Nanoscale 'Egg' Kills Tumor Cells with Platinum

January 22, 2007

Researchers at the Hong Kong University of Science and Technology have developed a nanoscale “egg” that could safely deliver platinum, a known anticancer agent, to tumor cells. Tests with this nanoscale egg, which has a hard cobalt shell surrounding a “yolk” of platinum and iron, show that it is seven times more toxic than the anticancer agent cisplatin to cancer cells.

Reporting its work in the Journal of the American Chemical Society, a team of investigators led by Bing Xu, Ph.D., describes the methods used to make these novel nanoparticles. The researchers start by synthesizing cobalt sulfide nanoparticles, which naturally form a hollow shell structure, in the presence of nanoparticles made of iron and platinum.

Transmission electron microscopy (TEM) and x-ray spectroscopy studies of these nanoparticles indicate that the resulting structures have a porous crystalline shell of cobalt sulfide surrounding nanocrystals of iron/platinum. The pores in the outer shell are large enough for water to access the interior of the nanoparticle.

When added to cultured human tumor cells, these nanoparticles had an immediate effect on cell viability. After 72 hours, all tumor cells exposed to the nanoparticles died. Again using TEM, the investigators showed that the cobalt sulfide shell remained intact after the nanoparticles were taken up by tumor cells. By themselves, hollow cobalt sulfide nanoparticles – the egg without the yolk – were not toxic to cultured human cancer cells.

The researchers hypothesize that cells take up the nanoparticles via a process known as endocytosis. As a result of endocytosis, the nanoparticles would end up in small intracellular compartments that are acidic. Under those conditions, the iron/platinum nanocrystals would dissolve, allowing the nanoscale eggs to release platinum into the cancer cells.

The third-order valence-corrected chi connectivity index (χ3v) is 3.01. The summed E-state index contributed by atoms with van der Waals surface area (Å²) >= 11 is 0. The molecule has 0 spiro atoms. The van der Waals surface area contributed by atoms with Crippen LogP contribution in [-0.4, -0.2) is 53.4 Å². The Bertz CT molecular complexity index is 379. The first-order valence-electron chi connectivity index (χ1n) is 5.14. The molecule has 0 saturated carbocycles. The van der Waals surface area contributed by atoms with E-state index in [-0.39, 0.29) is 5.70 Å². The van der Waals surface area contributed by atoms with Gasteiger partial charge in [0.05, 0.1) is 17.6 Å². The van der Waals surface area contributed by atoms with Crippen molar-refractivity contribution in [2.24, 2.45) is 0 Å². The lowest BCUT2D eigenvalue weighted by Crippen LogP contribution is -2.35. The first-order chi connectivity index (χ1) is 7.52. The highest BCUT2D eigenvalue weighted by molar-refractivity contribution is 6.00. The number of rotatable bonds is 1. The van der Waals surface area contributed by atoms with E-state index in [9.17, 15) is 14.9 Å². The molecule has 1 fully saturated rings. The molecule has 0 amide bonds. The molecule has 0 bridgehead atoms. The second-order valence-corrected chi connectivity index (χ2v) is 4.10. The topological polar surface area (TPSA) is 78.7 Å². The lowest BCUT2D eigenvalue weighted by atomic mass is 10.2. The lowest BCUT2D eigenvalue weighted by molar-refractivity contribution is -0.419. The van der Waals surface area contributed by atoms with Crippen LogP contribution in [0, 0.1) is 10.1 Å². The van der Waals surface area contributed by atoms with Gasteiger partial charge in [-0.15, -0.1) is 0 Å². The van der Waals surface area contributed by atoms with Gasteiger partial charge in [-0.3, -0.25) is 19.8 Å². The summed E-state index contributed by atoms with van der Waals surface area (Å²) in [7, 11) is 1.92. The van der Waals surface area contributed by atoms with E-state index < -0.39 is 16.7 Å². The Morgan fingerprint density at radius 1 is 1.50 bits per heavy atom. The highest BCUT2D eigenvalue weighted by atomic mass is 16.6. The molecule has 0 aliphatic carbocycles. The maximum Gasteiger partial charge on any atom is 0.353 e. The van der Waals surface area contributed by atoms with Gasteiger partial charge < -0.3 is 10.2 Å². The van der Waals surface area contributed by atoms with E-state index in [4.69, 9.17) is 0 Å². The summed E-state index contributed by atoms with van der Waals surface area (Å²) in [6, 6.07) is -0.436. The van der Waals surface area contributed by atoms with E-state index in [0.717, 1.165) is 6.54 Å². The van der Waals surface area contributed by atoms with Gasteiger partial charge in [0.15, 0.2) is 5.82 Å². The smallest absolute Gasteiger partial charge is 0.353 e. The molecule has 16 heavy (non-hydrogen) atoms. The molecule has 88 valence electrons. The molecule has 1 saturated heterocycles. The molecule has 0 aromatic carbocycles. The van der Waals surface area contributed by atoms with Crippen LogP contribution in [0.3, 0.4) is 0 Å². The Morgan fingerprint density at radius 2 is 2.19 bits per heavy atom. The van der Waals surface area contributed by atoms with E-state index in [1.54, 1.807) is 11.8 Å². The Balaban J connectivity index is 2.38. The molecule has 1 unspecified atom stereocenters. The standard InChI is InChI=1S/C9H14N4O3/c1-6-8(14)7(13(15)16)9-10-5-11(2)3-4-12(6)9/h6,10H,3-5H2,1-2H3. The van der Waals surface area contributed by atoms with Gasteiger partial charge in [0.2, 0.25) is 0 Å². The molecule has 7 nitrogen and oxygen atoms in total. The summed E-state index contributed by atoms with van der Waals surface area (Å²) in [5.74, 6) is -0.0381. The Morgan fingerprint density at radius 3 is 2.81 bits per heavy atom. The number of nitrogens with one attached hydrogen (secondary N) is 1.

This work is detailed in a paper titled, “FePt@CoS2 yolk-shell nanocrystals as a potent agent to kill HeLa cells.” This paper was published online in advance of print publication. An abstract of this paper is available at the journal’s website.

Source: National Cancer Institute

Explore further: Radiation method could enhance cancer-killing effect of treatment, reduce side effects

Related Stories

New impetus for treatment neurodegenerative diseases

October 10, 2016

Twenty years ago, tumor necrosis factor (TNF) seemed a promising target in the treatment of brain diseases like multiple sclerosis or Alzheimer's Disease. But clinical trials produced disappointing results. Now University ...

Recommended for you

Nanofiber coating prevents infections of prosthetic joints

October 24, 2016

In a proof-of-concept study with mice, scientists at The Johns Hopkins University show that a novel coating they made with antibiotic-releasing nanofibers has the potential to better prevent at least some serious bacterial ...

Smashing metallic cubes toughens them up

October 20, 2016

Scientists at Rice University are smashing metallic micro-cubes to make them ultrastrong and tough by rearranging their nanostructures upon impact.


Please sign in to add a comment. Registration is free, and takes less than a minute. Read more

Click here to reset your password.
Sign in to get notified via email when new comments are made.